publication date: May. 9, 2014

Cancer Treatment
Growth of the Cost of Drugs Slows to 5.4 Percent per Year; 21 Therapies Launched in 2 Years


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The growth of global spending on oncology medicines has slowed over the past five years, according to a report by the IMS Institute for Healthcare Informatics.

Spending on cancer drugs, including those used for supportive care, increased at a compound annual growth rate of 5.4 percent during the past five years, reaching $91 billion in 2013, compared with 14.2 percent from 2003 to 2008.

The slowed growth rate reflects fewer breakthrough therapies for very large patient populations, as well as patent expirations, reductions in the use of supportive care medicines, and stronger management on the part of payers, the report states.

Targeted therapies have dramatically increased their share of global oncology sales, from 11 percent a decade ago to 46 percent last year. Payers have intensified their scrutiny of the value of these medicines relative to their incremental benefits over existing treatments.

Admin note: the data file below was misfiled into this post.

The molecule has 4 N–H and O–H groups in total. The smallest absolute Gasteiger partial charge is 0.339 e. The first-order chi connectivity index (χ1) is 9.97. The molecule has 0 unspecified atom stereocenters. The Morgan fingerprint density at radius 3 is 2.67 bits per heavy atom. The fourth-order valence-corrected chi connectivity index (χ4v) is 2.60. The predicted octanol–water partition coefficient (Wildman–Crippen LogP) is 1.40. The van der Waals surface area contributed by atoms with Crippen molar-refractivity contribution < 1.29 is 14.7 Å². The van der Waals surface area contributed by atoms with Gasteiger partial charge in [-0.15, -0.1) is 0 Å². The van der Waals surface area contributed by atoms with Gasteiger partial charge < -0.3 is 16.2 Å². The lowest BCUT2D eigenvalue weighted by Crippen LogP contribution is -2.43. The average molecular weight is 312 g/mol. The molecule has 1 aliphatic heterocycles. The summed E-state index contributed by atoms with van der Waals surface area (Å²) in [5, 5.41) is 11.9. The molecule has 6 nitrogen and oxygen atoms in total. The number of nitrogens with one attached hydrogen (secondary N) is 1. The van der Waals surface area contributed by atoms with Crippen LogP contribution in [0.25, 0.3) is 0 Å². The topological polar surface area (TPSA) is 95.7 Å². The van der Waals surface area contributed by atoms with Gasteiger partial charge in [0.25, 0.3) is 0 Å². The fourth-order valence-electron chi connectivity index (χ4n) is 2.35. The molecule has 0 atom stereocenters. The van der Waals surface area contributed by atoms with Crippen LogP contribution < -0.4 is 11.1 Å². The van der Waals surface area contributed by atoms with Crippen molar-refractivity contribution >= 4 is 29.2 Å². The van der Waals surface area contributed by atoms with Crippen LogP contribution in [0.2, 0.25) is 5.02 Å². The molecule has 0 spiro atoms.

At the same time, the average cost per month for a branded oncology drug in the U.S. is now approximately $10,000, up from an average of $5,000 a decade ago. Concentrated or single-payer health systems, and those utilizing health technology assessments to evaluate the value of treatments, tend to pay less than U.S. prices for medicines. The pricing discount mechanisms used in major European markets typically drive net prices down by approximately 20-40 percent in comparison.

As the cancer patient population mix shifts from mature and developed markets to low- and middle-income countries, oncology is bringing higher levels of uncertainty to health … Continue reading 40-19 Cancer Treatment Growth of the Cost of Drugs Slows to 5.4 Percent per Year

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